We need to teach kids, even as young as elementary students, that there are people who are willing to lie to gain power. I would also suggest that we should give a reason to trust the current system we have, for most peddlers of these philosophies wish to sow distrust in our hearts and minds, further dividing neighbors and friends from each other. If we ever wish to make meaningful change, we must stand strong as a community, rather than a fringe group of evildoers.

Because of the haphazard use of political language, people who don’t know any better would be more likely to accept increasingly extreme views. They will be less likely to seek out views differing from their own and even actively reject them, getting caught in an echo chamber in the process. 

As this keeps happening, violent crimes perpetuated by political agendas will continue to rise. It is my firm belief that social media sites should limit political topics or else sentiments like this will start to become more common.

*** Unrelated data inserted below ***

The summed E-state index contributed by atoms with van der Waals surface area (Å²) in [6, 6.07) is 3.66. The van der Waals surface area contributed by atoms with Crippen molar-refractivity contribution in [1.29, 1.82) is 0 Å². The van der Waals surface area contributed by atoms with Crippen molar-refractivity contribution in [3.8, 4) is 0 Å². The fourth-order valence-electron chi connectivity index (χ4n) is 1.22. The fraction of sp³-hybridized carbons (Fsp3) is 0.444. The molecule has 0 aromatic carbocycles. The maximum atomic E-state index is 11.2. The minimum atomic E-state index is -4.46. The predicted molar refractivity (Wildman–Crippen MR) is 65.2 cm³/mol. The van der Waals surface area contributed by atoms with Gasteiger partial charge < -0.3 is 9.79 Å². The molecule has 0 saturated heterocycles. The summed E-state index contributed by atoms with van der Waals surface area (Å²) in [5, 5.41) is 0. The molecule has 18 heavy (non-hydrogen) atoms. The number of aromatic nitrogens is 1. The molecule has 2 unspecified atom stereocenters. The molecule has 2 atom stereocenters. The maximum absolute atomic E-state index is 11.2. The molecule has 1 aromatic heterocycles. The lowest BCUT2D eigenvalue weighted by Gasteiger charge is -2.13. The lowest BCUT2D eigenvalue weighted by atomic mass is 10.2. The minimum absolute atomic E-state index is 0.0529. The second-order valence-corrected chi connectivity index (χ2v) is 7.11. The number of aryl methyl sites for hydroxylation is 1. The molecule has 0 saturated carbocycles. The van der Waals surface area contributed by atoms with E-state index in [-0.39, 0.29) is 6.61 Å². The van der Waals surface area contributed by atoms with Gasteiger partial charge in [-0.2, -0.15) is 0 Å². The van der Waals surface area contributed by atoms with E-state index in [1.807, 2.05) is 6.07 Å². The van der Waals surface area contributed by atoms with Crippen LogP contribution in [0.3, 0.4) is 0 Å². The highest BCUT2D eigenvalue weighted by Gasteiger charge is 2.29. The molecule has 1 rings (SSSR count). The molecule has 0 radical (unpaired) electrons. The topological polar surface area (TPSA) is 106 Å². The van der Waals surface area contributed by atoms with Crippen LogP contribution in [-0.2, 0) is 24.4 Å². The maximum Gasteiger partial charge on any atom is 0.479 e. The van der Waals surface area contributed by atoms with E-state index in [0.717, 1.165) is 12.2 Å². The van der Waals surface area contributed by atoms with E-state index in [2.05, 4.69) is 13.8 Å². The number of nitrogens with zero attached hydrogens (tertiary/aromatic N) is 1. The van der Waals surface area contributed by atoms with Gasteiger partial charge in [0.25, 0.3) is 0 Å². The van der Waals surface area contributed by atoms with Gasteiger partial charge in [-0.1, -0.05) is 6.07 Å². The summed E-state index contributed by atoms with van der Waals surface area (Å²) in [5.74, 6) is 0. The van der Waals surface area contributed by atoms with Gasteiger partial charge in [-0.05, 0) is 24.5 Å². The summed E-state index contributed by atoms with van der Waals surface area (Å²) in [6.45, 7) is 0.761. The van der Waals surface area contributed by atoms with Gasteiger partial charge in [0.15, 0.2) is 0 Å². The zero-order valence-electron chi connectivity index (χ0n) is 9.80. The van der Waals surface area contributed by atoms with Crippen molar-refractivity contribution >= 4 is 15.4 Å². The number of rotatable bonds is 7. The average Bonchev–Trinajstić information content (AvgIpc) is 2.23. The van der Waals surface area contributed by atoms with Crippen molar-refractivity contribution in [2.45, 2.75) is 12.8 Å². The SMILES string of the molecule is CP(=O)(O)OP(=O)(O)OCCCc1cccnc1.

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About the Contributor
Desiree Spurkel
Desiree Spurkel, Yearbook Editor-in-Chief
Desiree Spurkel is in her second and final year on staff as a senior. She was granted the title of Yearbook Editor-in-Chief after being a yearbook editor the previous year. She has a passion for art and design and hopes to turn that into a career in the future. She is also president of Daniel Pearl Magnet High School’s Art Club. Her goal for this year is to create a memorable yearbook to commemorate her last year of high school.